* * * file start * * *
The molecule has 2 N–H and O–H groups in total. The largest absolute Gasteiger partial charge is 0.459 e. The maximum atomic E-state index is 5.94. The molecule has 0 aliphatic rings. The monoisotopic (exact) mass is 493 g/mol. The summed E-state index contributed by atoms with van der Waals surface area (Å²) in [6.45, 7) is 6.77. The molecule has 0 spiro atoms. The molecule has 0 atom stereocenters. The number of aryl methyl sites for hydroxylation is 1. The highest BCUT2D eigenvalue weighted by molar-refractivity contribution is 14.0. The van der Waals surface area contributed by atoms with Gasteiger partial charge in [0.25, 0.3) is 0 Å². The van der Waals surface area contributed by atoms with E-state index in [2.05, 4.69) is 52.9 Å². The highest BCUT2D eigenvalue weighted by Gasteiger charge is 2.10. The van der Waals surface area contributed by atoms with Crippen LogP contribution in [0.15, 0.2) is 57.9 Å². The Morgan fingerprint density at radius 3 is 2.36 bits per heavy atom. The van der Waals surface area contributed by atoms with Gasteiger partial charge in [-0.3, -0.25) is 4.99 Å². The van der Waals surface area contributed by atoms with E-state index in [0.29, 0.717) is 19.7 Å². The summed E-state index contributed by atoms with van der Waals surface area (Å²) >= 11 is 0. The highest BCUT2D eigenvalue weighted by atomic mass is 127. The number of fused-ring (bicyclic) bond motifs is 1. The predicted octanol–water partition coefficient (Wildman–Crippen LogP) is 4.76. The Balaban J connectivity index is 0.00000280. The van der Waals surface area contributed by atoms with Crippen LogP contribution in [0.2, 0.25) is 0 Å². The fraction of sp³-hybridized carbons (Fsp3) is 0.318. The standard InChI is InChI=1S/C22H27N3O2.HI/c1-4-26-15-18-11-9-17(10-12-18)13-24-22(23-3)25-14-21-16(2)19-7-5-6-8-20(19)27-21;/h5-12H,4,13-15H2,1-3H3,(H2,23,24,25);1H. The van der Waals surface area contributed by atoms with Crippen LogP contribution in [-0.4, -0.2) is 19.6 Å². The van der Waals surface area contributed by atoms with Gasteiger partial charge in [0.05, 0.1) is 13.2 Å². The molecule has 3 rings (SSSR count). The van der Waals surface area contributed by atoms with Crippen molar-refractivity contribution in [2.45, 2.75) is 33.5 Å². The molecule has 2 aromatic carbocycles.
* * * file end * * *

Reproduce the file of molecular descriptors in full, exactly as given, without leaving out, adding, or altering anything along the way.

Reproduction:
The molecule has 2 N–H and O–H groups in total. The largest absolute Gasteiger partial charge is 0.459 e. The maximum atomic E-state index is 5.94. The molecule has 0 aliphatic rings. The monoisotopic (exact) mass is 493 g/mol. The summed E-state index contributed by atoms with van der Waals surface area (Å²) in [6.45, 7) is 6.77. The molecule has 0 spiro atoms. The molecule has 0 atom stereocenters. The number of aryl methyl sites for hydroxylation is 1. The highest BCUT2D eigenvalue weighted by molar-refractivity contribution is 14.0. The van der Waals surface area contributed by atoms with Gasteiger partial charge in [0.25, 0.3) is 0 Å². The van der Waals surface area contributed by atoms with E-state index in [2.05, 4.69) is 52.9 Å². The highest BCUT2D eigenvalue weighted by Gasteiger charge is 2.10. The van der Waals surface area contributed by atoms with Crippen LogP contribution in [0.15, 0.2) is 57.9 Å². The Morgan fingerprint density at radius 3 is 2.36 bits per heavy atom. The van der Waals surface area contributed by atoms with Gasteiger partial charge in [-0.3, -0.25) is 4.99 Å². The van der Waals surface area contributed by atoms with E-state index in [0.29, 0.717) is 19.7 Å². The summed E-state index contributed by atoms with van der Waals surface area (Å²) >= 11 is 0. The highest BCUT2D eigenvalue weighted by atomic mass is 127. The number of fused-ring (bicyclic) bond motifs is 1. The predicted octanol–water partition coefficient (Wildman–Crippen LogP) is 4.76. The Balaban J connectivity index is 0.00000280. The van der Waals surface area contributed by atoms with Crippen LogP contribution in [0.2, 0.25) is 0 Å². The fraction of sp³-hybridized carbons (Fsp3) is 0.318. The standard InChI is InChI=1S/C22H27N3O2.HI/c1-4-26-15-18-11-9-17(10-12-18)13-24-22(23-3)25-14-21-16(2)19-7-5-6-8-20(19)27-21;/h5-12H,4,13-15H2,1-3H3,(H2,23,24,25);1H. The van der Waals surface area contributed by atoms with Crippen LogP contribution in [-0.4, -0.2) is 19.6 Å². The van der Waals surface area contributed by atoms with Gasteiger partial charge in [0.05, 0.1) is 13.2 Å². The molecule has 3 rings (SSSR count). The van der Waals surface area contributed by atoms with Crippen molar-refractivity contribution in [2.45, 2.75) is 33.5 Å². The molecule has 2 aromatic carbocycles.